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In `The New Woman' by Jon Hassler, Senior investigates in sweet mystery

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``The New Woman'' by Jon Hassler; Viking ($23.95)


Novelist Jon Hassler created the village of Staggerford, Minn., in 1977. He populated it with many quirky characters, but over the years one woman has taken over his imagination, and the town as well. Her name is Agatha McKee: spinster schoolteacher, the terror of two generations of sixth-graders at St. Isidore's, arbiter of all that is correct in Staggerford and elsewhere.

Sit up straight and don't chew that toast with your mouth open.

Hassler has given Agatha many adventures over the years. In his latest, "The New Woman," he removes her from her lovely old farmhouse and traps her in a seniors' apartment building. She's 87; maybe it's time for a simpler, quieter life.

Or not.

A chance mention of the MX missile - Ronald Reagan's favorite ICBM, the one designed to be carted around on trains to keep its location secret - to her longtime friend and neighbor Lillian gets Agatha involved in a scheme to keep certain valuables in a shoebox and have a select group of friends take turns hiding it for safekeeping. None of the group actually puts anything valuable in the shoebox, but they guard it with great solemnity.

Then it gets misplaced.

And somehow this drags Agatha into digging up a grave, kidnapping a child and confronting a murderess.

Hassler's stories are small and sometimes predictable, but his characters seem very real. My favorite of his books is "North of Hope," about a priest who comes back to his little hometown after 20 years and encounters the sweetheart he left behind and the miserable life she made without him.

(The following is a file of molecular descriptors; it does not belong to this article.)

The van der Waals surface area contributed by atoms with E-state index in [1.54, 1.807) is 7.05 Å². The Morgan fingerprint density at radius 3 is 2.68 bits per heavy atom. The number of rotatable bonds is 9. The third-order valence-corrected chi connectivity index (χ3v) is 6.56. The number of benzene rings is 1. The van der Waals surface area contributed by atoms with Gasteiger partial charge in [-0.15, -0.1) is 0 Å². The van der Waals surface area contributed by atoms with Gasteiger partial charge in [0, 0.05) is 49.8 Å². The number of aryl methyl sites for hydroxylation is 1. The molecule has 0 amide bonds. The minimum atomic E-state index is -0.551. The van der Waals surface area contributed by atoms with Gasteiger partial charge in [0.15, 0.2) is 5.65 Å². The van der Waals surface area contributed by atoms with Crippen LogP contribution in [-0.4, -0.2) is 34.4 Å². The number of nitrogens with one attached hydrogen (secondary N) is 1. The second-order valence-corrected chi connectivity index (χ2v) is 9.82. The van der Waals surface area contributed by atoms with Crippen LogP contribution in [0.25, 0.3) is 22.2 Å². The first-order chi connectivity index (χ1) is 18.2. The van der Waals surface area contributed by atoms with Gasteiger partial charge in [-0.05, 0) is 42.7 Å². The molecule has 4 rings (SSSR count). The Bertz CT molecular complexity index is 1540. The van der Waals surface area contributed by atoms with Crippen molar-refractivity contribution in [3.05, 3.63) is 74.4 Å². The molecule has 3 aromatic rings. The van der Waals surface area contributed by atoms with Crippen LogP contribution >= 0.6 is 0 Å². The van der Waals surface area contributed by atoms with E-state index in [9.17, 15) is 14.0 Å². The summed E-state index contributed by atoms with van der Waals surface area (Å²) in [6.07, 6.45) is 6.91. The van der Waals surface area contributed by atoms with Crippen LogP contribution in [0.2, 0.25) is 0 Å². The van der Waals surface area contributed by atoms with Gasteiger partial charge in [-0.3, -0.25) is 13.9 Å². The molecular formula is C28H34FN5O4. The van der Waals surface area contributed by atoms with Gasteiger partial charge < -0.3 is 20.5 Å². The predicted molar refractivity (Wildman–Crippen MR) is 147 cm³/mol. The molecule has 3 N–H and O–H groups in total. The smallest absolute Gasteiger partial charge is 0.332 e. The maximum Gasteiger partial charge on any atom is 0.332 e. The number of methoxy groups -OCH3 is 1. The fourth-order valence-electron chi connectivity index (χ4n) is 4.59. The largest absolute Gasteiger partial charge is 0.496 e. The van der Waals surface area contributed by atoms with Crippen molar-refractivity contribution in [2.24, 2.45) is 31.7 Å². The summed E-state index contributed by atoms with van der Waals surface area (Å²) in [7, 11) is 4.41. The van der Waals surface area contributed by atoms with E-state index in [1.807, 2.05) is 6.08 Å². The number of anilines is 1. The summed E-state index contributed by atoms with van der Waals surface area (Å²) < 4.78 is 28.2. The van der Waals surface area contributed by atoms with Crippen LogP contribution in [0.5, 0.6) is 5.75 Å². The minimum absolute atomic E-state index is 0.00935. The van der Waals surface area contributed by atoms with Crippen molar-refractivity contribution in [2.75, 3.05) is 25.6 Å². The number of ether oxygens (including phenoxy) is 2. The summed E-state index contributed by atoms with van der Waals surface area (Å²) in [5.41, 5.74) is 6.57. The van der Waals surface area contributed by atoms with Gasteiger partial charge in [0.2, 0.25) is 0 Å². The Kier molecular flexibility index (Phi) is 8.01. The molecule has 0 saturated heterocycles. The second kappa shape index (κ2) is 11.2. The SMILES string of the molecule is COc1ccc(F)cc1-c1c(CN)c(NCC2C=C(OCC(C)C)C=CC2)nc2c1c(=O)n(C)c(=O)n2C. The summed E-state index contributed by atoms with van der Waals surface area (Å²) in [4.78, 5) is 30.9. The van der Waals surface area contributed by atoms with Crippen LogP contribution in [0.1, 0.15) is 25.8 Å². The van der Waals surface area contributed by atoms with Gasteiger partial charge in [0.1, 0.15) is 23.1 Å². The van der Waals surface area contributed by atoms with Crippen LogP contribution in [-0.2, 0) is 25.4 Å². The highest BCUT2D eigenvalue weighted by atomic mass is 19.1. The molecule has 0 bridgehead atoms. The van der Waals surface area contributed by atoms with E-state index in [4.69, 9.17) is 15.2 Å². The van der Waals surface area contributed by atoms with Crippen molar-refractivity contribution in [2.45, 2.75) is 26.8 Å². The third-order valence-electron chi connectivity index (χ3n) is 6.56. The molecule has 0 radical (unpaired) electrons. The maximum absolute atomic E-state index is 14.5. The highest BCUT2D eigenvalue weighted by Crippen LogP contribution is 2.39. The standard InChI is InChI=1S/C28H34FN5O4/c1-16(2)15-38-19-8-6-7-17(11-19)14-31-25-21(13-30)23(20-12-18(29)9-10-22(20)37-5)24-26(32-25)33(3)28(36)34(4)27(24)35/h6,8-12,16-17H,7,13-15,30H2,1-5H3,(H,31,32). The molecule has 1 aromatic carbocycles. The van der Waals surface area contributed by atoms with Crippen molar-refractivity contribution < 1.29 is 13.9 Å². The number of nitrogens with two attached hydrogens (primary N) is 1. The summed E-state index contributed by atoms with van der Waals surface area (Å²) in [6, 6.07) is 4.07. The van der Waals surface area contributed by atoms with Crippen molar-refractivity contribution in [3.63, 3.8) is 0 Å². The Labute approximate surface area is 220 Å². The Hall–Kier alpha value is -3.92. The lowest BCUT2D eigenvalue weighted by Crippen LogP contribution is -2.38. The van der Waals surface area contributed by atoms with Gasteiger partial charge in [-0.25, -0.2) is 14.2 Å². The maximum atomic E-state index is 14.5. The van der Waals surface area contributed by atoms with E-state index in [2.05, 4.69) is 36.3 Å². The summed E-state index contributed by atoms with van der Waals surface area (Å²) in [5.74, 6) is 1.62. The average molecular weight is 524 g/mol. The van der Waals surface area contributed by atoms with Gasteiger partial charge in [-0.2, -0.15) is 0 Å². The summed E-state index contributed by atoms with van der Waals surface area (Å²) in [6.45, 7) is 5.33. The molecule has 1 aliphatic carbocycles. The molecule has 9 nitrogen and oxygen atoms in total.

Fans of Jan Karon's Mitford series will likely enjoy Hassler's books. The authors share an affection for their characters, with an implied fondness for their readers. Come into my world, they suggest, you'll be welcome here.

Hassler, however, is the superior talent. His writing is nuanced and perceptive - he describes Agatha as "a pre-emptive woman" because she can't bear waiting around for other people - and for all the whimsy in his characters' predicaments, they also suffer genuine fear and pain.

Not so much, though, in "The New Woman." Agatha's plight, marooned as she is in an apartment building full of silver-haired wackos, is made clear, but handled gently. "The New Woman" is very amusing. Agatha is funnier than she realizes, and yet she's so formidable in the way of old-school teachers that the reader hardly dares to snicker.

And, as in Mitford, things work out in Staggerford, one way or the other. The coffin goes back in the ground, the child goes home and the murderess gets what she deserves.

If your heart needs lifting, read "The New Woman."

If you can handle drama, read "North of Hope," coming out in paperback next year.

Whichever title you choose, read Jon Hassler. He's one of my favorites.


(c) 2005, Detroit Free Press. Distributed by Knight Ridder/Tribune News Service.

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